Another thing that attracted my attention inside the cave was the two skeletons who stand side by side on the floor. The locals call these skeletons “The Torajan Version of Romeo and Juliet.” This story from the past describes a couple that falls in love but doesn’t get blessings from both parents. They decide to commit suicide together so they can live together in the afterworld.
We already talk about the Tau Tau doll previously. In Lemo, you will learn more about Tau Tau because this is the place where you can find the craftsmen who create them.
Lemo itself is also a cliff burial site like Londa, but you will not find any coffins there. Instead, Lemo comes in the form of a huge cliff wall with holes in it, and each hole has several Tau Tau there.
Not far from the Lemo site, you will find the Tau Tau local craftsmen with displays of their work collection there.
Kalimbuang Bori probably has the most distinctive look compared to the other gravesites. Instead of the form of a cavern or cliff, this site is famous because of its tall-standing rocks, which in the historical term, is called Menhir. Menhir itself is a stone created around 6000 BC that has a funeral function. There are over 100 menhirs standing in Kalimbuang Bori.
Apart from these menhirs, you can encounter the unique Tongkonan House in this area. This Tongkonan house has more than a thousand buffalo horns on its exterior. Also, there are some gravestones with a boat shape, including some baby graves. In Toraja, they bury babies inside trees.
The complex of Kalimbuang Bori itself is relatively small, so you can navigate the area in just under an hour.
Toraja has multiple spots for a good view of the sunrise. The most famous one is Lolai Totombi, which is located around 12 km away from the town of Rantepao. Local people call Lolai “The Country Above the Cloud” and you can expect the view of a sea of clouds covering the Toraja, since the elevation of Lolai is higher than Rantepao. However, getting the perfect “Country Above the Cloud” really depends on your luck, as it’s hard to predict the weather. So, you may not get a clear sunrise with a view of the sea of clouds. But if you’re lucky, the view is really stunning.
I started my day driving a motorcycle at 3:30 AM, passing through the dark and quiet forest along the way. So, if you’re following the same steps that I did, you should really pay attention when driving at this time, because you’ll be driving in little to no light. The alternative to this is that you can try staying at Lolai the previous night.
There are many other spots for sunrise spotting in Lolai. I chose the Totombi spot because it was the closest one, and was the first spot that I saw after my drive. In Totombi, there are multiple huts available, so as I mentioned before, you can stay here the previous night if you don’t want to drive through the dark forest. If you want a higher viewpoint, then you should continue your drive for around 10 minutes and visit Lolai Tongkonan Lempe.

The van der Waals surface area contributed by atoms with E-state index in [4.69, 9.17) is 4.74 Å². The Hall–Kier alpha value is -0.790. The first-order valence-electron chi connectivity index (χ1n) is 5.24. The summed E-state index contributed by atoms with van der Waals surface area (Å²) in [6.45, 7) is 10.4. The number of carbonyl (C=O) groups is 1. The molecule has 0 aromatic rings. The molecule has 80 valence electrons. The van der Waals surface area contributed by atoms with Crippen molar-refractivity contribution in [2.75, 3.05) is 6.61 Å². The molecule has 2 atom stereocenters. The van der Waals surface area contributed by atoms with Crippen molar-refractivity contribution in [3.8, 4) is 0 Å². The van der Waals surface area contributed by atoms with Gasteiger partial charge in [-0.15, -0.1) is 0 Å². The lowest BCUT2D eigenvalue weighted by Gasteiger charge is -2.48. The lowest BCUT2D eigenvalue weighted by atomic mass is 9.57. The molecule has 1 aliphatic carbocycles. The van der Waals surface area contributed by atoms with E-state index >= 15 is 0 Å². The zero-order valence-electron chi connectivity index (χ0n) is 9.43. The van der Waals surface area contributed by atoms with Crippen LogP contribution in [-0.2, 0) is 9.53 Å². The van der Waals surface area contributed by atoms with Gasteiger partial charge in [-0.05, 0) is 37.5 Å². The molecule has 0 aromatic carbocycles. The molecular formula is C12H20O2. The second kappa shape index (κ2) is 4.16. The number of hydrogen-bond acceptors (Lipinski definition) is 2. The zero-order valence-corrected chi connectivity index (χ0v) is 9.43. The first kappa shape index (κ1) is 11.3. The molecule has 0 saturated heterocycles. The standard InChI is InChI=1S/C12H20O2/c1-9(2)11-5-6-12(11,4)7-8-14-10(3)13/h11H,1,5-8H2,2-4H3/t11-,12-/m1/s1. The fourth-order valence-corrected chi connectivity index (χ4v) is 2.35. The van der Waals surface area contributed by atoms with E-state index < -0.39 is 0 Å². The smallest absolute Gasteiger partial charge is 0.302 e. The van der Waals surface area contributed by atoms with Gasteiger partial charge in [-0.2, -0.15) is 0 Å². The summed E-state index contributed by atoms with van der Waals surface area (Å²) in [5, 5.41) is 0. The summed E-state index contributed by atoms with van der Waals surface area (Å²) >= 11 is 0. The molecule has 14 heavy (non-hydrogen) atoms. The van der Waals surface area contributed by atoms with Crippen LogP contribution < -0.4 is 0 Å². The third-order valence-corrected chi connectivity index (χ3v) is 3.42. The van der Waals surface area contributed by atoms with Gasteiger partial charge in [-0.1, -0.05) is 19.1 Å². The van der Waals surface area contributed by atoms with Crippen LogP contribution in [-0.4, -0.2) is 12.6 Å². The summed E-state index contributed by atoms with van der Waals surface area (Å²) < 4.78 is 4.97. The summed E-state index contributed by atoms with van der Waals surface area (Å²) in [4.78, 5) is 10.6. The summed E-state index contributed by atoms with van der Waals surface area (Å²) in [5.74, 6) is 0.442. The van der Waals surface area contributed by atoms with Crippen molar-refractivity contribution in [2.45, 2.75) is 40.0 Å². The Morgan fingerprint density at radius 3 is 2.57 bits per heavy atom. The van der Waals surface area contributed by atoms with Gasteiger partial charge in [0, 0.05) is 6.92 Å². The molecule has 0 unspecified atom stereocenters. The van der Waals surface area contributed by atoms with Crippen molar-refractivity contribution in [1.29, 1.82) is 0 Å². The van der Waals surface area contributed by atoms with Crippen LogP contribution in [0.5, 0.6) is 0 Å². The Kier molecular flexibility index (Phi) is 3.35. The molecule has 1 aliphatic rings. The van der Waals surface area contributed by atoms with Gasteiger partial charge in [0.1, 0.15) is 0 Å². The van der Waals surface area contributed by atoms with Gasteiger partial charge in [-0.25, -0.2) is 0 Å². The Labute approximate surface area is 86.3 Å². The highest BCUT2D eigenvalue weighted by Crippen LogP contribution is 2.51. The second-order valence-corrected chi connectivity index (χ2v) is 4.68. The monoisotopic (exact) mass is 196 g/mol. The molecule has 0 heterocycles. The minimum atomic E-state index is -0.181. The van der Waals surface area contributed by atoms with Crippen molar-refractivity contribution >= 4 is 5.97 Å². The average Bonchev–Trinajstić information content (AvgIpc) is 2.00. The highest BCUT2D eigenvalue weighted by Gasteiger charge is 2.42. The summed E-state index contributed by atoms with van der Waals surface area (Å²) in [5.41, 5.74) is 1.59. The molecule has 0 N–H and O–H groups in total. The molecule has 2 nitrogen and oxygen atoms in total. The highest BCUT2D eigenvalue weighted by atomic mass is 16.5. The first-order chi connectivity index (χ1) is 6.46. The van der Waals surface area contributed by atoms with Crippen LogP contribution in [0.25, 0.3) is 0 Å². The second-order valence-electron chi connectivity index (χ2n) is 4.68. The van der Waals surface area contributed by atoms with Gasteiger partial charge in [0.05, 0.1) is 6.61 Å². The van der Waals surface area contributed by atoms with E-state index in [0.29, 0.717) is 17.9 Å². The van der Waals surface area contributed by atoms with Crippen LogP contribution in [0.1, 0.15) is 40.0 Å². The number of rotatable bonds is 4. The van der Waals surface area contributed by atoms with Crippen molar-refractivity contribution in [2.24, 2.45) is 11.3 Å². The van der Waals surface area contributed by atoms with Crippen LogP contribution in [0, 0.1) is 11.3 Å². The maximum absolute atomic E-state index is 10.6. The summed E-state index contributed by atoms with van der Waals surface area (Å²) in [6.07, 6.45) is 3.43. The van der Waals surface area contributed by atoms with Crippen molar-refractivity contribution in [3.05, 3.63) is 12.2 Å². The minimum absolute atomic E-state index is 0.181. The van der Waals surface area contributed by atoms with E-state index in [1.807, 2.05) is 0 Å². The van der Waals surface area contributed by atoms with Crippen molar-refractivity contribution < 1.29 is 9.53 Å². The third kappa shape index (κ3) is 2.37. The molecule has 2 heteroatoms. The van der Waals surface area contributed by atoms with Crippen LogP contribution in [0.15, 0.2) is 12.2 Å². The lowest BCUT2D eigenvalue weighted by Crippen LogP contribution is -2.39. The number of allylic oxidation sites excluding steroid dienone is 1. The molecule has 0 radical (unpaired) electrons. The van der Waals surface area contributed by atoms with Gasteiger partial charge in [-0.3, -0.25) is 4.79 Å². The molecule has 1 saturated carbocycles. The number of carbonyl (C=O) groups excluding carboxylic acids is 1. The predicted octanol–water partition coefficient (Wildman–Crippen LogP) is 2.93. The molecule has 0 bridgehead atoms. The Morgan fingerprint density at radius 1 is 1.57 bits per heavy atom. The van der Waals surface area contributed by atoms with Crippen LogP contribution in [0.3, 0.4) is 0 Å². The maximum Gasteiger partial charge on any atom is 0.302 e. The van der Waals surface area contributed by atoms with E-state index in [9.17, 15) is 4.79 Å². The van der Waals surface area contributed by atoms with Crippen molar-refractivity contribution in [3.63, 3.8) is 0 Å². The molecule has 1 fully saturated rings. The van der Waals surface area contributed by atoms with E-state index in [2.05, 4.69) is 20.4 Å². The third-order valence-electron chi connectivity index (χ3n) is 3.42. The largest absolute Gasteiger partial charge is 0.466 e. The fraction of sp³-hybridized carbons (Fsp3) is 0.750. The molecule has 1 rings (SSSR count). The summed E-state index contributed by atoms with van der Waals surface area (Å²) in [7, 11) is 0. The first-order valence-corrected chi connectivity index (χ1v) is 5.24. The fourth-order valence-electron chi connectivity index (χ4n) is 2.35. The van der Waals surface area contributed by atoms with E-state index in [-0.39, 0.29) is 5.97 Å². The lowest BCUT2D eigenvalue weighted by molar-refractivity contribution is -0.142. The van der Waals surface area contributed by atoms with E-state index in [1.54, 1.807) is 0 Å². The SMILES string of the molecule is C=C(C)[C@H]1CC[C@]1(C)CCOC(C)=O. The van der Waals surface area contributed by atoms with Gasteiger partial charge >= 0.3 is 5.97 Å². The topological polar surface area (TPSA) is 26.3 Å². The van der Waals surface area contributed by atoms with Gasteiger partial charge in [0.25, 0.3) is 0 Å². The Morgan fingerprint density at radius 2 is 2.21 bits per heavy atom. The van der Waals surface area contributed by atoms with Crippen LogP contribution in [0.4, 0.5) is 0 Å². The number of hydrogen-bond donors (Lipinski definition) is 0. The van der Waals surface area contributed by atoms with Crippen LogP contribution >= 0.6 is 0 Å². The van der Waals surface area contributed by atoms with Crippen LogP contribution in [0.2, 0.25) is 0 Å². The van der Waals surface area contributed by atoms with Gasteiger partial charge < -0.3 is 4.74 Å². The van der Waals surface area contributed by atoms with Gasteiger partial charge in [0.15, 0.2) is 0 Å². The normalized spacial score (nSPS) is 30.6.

I would recommend you give a spare full day for visiting Ollon Hill. Ollon Hill has located just 30 km from Rantepao but with the rough terrain and the place utterly remote, expect to spend at minimum 3 hours for a one-way trip. Since it is located in a pretty outcast area, the landscape here is practically the most beautiful and picturesque landscape that I had seen so far.
I suggest you find a local trip organizer or local people that can pick you up to go to the hill because it is pretty challenging to navigate it by yourself. Don’t forget to store your amenities such as food and drink, as you will hardly find any supermarket along your way to Ollon.
The last 10km of the journey is probably the toughest. With the road fully covered with rock as well as some of the parts submerged by the shallow river, it is recommended to find a tour guide that can transport you with a trail car or motorcycle which can help make the journey smoother.
On the other note, you may build a camp here and enjoy the night view from these untouched savanna hills.
Trying Torajan Coffee
Any visit to Toraja is not complete without trying Torajan Coffee. If you’re talking about Indonesian Coffee, Torajan Coffee is at the top of the list. Because Toraja is in a mountainous area, there are a lot of coffee plantations there. Because the coffee is planted alongside the spices vegetation, Torajan Coffee has a tempting and delicious smell. You can find a local coffee shop in the town. Don’t forget to buy a bag of either grounded coffee or whole bean coffee before you’re going back to your home country, so you can always sip a cup of Torajan coffee wherever you are.
There you have it: a two-day itinerary travelling Toraja. With this guide, I hope you will get the best experience in Toraja and surround yourself with the authentic culture and abundance of natural beauty.